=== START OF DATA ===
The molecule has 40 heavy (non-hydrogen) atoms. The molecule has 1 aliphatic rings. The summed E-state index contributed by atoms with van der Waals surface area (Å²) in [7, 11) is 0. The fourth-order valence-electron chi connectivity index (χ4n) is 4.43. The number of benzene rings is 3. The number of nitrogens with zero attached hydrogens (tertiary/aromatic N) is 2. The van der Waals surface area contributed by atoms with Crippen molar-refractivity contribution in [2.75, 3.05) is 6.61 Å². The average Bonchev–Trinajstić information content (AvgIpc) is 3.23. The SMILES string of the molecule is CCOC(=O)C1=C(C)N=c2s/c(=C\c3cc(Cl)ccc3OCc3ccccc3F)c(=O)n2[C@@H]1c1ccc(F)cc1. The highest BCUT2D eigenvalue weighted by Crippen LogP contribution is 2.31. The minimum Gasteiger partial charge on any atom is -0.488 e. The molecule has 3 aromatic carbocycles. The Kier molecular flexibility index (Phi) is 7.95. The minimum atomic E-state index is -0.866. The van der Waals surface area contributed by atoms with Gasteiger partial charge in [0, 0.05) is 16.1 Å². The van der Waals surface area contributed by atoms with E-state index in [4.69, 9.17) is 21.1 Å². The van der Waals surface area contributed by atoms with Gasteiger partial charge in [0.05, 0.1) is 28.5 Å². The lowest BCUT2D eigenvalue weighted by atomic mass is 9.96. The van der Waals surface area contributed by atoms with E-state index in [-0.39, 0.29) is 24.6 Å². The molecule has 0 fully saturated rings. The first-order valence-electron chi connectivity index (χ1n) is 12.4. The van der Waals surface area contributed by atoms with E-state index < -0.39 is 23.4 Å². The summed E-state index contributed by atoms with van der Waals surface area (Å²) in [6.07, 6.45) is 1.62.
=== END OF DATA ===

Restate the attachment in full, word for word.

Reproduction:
The molecule has 40 heavy (non-hydrogen) atoms. The molecule has 1 aliphatic rings. The summed E-state index contributed by atoms with van der Waals surface area (Å²) in [7, 11) is 0. The fourth-order valence-electron chi connectivity index (χ4n) is 4.43. The number of benzene rings is 3. The number of nitrogens with zero attached hydrogens (tertiary/aromatic N) is 2. The van der Waals surface area contributed by atoms with Crippen molar-refractivity contribution in [2.75, 3.05) is 6.61 Å². The average Bonchev–Trinajstić information content (AvgIpc) is 3.23. The SMILES string of the molecule is CCOC(=O)C1=C(C)N=c2s/c(=C\c3cc(Cl)ccc3OCc3ccccc3F)c(=O)n2[C@@H]1c1ccc(F)cc1. The highest BCUT2D eigenvalue weighted by Crippen LogP contribution is 2.31. The minimum Gasteiger partial charge on any atom is -0.488 e. The molecule has 3 aromatic carbocycles. The Kier molecular flexibility index (Phi) is 7.95. The minimum atomic E-state index is -0.866. The van der Waals surface area contributed by atoms with Gasteiger partial charge in [0, 0.05) is 16.1 Å². The van der Waals surface area contributed by atoms with E-state index in [4.69, 9.17) is 21.1 Å². The van der Waals surface area contributed by atoms with Gasteiger partial charge in [0.05, 0.1) is 28.5 Å². The lowest BCUT2D eigenvalue weighted by atomic mass is 9.96. The van der Waals surface area contributed by atoms with E-state index in [-0.39, 0.29) is 24.6 Å². The molecule has 0 fully saturated rings. The first-order valence-electron chi connectivity index (χ1n) is 12.4. The van der Waals surface area contributed by atoms with E-state index < -0.39 is 23.4 Å². The summed E-state index contributed by atoms with van der Waals surface area (Å²) in [6.07, 6.45) is 1.62.